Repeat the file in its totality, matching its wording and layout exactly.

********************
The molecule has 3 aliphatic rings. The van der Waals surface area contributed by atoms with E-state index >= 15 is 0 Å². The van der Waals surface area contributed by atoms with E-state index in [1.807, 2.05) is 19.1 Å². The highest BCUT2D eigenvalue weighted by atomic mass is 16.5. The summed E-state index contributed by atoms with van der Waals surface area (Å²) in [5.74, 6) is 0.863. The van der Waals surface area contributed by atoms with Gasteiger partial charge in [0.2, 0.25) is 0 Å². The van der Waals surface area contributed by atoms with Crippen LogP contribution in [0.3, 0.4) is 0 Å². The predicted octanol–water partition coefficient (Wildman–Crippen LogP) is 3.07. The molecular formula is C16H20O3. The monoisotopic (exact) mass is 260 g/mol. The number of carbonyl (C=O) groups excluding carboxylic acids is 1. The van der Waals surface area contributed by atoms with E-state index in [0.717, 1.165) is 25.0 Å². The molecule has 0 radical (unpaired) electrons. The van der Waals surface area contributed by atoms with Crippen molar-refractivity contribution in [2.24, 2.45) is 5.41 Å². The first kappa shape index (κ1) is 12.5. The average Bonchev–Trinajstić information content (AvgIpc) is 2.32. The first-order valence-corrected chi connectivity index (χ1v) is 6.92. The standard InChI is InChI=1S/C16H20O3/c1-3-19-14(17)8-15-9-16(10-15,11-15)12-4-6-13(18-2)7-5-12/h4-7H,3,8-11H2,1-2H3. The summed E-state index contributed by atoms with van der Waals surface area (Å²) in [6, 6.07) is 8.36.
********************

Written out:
The molecule has 3 aliphatic rings. The van der Waals surface area contributed by atoms with E-state index >= 15 is 0 Å². The van der Waals surface area contributed by atoms with E-state index in [1.807, 2.05) is 19.1 Å². The highest BCUT2D eigenvalue weighted by atomic mass is 16.5. The summed E-state index contributed by atoms with van der Waals surface area (Å²) in [5.74, 6) is 0.863. The van der Waals surface area contributed by atoms with Gasteiger partial charge in [0.2, 0.25) is 0 Å². The van der Waals surface area contributed by atoms with Crippen LogP contribution in [0.3, 0.4) is 0 Å². The predicted octanol–water partition coefficient (Wildman–Crippen LogP) is 3.07. The molecular formula is C16H20O3. The monoisotopic (exact) mass is 260 g/mol. The number of carbonyl (C=O) groups excluding carboxylic acids is 1. The van der Waals surface area contributed by atoms with E-state index in [0.717, 1.165) is 25.0 Å². The molecule has 0 radical (unpaired) electrons. The van der Waals surface area contributed by atoms with Crippen molar-refractivity contribution in [2.24, 2.45) is 5.41 Å². The first kappa shape index (κ1) is 12.5. The average Bonchev–Trinajstić information content (AvgIpc) is 2.32. The first-order valence-corrected chi connectivity index (χ1v) is 6.92. The standard InChI is InChI=1S/C16H20O3/c1-3-19-14(17)8-15-9-16(10-15,11-15)12-4-6-13(18-2)7-5-12/h4-7H,3,8-11H2,1-2H3. The summed E-state index contributed by atoms with van der Waals surface area (Å²) in [6, 6.07) is 8.36.